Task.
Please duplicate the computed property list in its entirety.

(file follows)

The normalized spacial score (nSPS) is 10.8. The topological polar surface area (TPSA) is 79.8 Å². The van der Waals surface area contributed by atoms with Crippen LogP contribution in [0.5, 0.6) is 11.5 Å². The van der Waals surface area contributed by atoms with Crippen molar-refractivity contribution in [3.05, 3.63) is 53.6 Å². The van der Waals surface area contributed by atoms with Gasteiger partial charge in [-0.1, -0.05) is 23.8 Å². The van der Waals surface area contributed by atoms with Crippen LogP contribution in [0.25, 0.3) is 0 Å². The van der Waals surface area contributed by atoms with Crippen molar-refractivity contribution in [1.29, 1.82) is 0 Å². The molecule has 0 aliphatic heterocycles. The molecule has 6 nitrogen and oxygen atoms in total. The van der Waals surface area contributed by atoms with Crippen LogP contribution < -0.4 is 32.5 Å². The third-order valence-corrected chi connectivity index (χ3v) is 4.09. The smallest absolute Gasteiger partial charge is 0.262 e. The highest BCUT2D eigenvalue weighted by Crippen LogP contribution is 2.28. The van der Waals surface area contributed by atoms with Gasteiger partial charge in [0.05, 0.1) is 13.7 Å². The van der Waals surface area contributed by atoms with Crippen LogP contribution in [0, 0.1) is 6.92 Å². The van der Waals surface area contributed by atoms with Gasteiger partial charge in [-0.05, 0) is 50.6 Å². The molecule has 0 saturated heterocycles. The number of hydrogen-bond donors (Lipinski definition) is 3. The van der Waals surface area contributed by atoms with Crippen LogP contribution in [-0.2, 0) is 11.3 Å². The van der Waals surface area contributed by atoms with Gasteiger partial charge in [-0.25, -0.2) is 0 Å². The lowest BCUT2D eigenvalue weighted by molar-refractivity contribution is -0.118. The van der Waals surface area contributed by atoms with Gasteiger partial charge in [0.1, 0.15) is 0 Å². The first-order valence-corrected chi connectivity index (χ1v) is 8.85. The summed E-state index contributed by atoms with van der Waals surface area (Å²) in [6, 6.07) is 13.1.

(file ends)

The normalized spacial score (nSPS) is 10.8. The topological polar surface area (TPSA) is 79.8 Å². The van der Waals surface area contributed by atoms with Crippen LogP contribution in [0.5, 0.6) is 11.5 Å². The van der Waals surface area contributed by atoms with Crippen molar-refractivity contribution in [3.05, 3.63) is 53.6 Å². The van der Waals surface area contributed by atoms with Gasteiger partial charge in [-0.1, -0.05) is 23.8 Å². The van der Waals surface area contributed by atoms with Crippen LogP contribution in [0.25, 0.3) is 0 Å². The van der Waals surface area contributed by atoms with Crippen molar-refractivity contribution in [1.29, 1.82) is 0 Å². The molecule has 0 aliphatic heterocycles. The molecule has 6 nitrogen and oxygen atoms in total. The van der Waals surface area contributed by atoms with Crippen LogP contribution < -0.4 is 32.5 Å². The third-order valence-corrected chi connectivity index (χ3v) is 4.09. The smallest absolute Gasteiger partial charge is 0.262 e. The highest BCUT2D eigenvalue weighted by Crippen LogP contribution is 2.28. The van der Waals surface area contributed by atoms with Gasteiger partial charge in [0.05, 0.1) is 13.7 Å². The van der Waals surface area contributed by atoms with Crippen LogP contribution in [0, 0.1) is 6.92 Å². The van der Waals surface area contributed by atoms with Gasteiger partial charge in [-0.05, 0) is 50.6 Å². The molecule has 0 saturated heterocycles. The number of hydrogen-bond donors (Lipinski definition) is 3. The van der Waals surface area contributed by atoms with Crippen LogP contribution in [-0.2, 0) is 11.3 Å². The van der Waals surface area contributed by atoms with Gasteiger partial charge in [-0.25, -0.2) is 0 Å². The lowest BCUT2D eigenvalue weighted by molar-refractivity contribution is -0.118. The van der Waals surface area contributed by atoms with Gasteiger partial charge in [0.1, 0.15) is 0 Å². The first-order valence-corrected chi connectivity index (χ1v) is 8.85. The summed E-state index contributed by atoms with van der Waals surface area (Å²) in [6, 6.07) is 13.1.